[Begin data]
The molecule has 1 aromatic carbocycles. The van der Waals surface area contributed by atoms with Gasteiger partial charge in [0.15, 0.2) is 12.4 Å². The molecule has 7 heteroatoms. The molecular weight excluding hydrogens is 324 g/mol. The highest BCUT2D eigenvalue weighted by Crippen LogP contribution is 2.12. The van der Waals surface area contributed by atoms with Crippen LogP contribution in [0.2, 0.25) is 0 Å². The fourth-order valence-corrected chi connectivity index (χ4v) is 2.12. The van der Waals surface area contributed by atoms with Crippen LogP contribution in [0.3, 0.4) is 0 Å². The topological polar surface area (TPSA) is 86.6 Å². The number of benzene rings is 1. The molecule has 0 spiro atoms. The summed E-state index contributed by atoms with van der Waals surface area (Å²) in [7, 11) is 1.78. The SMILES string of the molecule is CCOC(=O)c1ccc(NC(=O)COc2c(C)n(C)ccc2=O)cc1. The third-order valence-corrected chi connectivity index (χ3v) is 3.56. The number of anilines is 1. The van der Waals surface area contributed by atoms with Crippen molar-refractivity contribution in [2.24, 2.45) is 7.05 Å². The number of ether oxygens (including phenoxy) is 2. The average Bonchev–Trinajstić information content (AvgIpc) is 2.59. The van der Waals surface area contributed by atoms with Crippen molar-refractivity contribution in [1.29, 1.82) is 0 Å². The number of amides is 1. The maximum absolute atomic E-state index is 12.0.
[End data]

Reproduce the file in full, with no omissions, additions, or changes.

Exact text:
The molecule has 1 aromatic carbocycles. The van der Waals surface area contributed by atoms with Gasteiger partial charge in [0.15, 0.2) is 12.4 Å². The molecule has 7 heteroatoms. The molecular weight excluding hydrogens is 324 g/mol. The highest BCUT2D eigenvalue weighted by Crippen LogP contribution is 2.12. The van der Waals surface area contributed by atoms with Crippen LogP contribution in [0.2, 0.25) is 0 Å². The fourth-order valence-corrected chi connectivity index (χ4v) is 2.12. The van der Waals surface area contributed by atoms with Crippen LogP contribution in [0.3, 0.4) is 0 Å². The topological polar surface area (TPSA) is 86.6 Å². The number of benzene rings is 1. The molecule has 0 spiro atoms. The summed E-state index contributed by atoms with van der Waals surface area (Å²) in [7, 11) is 1.78. The SMILES string of the molecule is CCOC(=O)c1ccc(NC(=O)COc2c(C)n(C)ccc2=O)cc1. The third-order valence-corrected chi connectivity index (χ3v) is 3.56. The number of anilines is 1. The van der Waals surface area contributed by atoms with Crippen molar-refractivity contribution in [2.24, 2.45) is 7.05 Å². The number of ether oxygens (including phenoxy) is 2. The average Bonchev–Trinajstić information content (AvgIpc) is 2.59. The van der Waals surface area contributed by atoms with Crippen molar-refractivity contribution in [1.29, 1.82) is 0 Å². The number of amides is 1. The maximum absolute atomic E-state index is 12.0.